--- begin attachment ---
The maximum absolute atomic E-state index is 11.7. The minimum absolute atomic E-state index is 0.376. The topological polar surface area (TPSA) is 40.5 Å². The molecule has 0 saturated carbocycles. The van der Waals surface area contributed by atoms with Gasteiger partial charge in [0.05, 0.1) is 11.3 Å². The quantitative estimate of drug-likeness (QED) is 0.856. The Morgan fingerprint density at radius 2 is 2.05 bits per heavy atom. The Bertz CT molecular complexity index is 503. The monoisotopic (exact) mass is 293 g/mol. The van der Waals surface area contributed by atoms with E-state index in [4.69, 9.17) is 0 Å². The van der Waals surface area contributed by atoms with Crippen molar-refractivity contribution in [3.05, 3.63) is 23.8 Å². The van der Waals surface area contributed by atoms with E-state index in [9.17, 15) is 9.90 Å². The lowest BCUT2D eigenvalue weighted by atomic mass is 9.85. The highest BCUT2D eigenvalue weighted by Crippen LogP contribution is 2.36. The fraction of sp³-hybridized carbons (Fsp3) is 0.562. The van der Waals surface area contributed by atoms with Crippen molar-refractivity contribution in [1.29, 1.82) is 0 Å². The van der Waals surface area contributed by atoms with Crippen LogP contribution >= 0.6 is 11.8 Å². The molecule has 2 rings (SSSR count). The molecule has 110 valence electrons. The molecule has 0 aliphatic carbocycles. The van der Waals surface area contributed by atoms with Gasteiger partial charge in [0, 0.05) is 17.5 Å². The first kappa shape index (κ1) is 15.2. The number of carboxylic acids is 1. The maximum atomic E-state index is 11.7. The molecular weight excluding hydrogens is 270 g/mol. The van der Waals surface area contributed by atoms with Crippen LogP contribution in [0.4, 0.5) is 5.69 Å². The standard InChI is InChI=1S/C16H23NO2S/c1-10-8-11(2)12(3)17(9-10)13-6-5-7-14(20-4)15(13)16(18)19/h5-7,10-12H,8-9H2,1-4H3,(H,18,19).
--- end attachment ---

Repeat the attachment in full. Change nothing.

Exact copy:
The maximum absolute atomic E-state index is 11.7. The minimum absolute atomic E-state index is 0.376. The topological polar surface area (TPSA) is 40.5 Å². The molecule has 0 saturated carbocycles. The van der Waals surface area contributed by atoms with Gasteiger partial charge in [0.05, 0.1) is 11.3 Å². The quantitative estimate of drug-likeness (QED) is 0.856. The Morgan fingerprint density at radius 2 is 2.05 bits per heavy atom. The Bertz CT molecular complexity index is 503. The monoisotopic (exact) mass is 293 g/mol. The van der Waals surface area contributed by atoms with E-state index in [4.69, 9.17) is 0 Å². The van der Waals surface area contributed by atoms with Crippen molar-refractivity contribution in [3.05, 3.63) is 23.8 Å². The van der Waals surface area contributed by atoms with E-state index in [9.17, 15) is 9.90 Å². The lowest BCUT2D eigenvalue weighted by atomic mass is 9.85. The highest BCUT2D eigenvalue weighted by Crippen LogP contribution is 2.36. The fraction of sp³-hybridized carbons (Fsp3) is 0.562. The van der Waals surface area contributed by atoms with Crippen molar-refractivity contribution in [1.29, 1.82) is 0 Å². The van der Waals surface area contributed by atoms with Crippen LogP contribution >= 0.6 is 11.8 Å². The molecule has 2 rings (SSSR count). The molecule has 110 valence electrons. The molecule has 0 aliphatic carbocycles. The van der Waals surface area contributed by atoms with Gasteiger partial charge in [0, 0.05) is 17.5 Å². The first kappa shape index (κ1) is 15.2. The number of carboxylic acids is 1. The maximum atomic E-state index is 11.7. The molecular weight excluding hydrogens is 270 g/mol. The van der Waals surface area contributed by atoms with Crippen LogP contribution in [0.4, 0.5) is 5.69 Å². The standard InChI is InChI=1S/C16H23NO2S/c1-10-8-11(2)12(3)17(9-10)13-6-5-7-14(20-4)15(13)16(18)19/h5-7,10-12H,8-9H2,1-4H3,(H,18,19).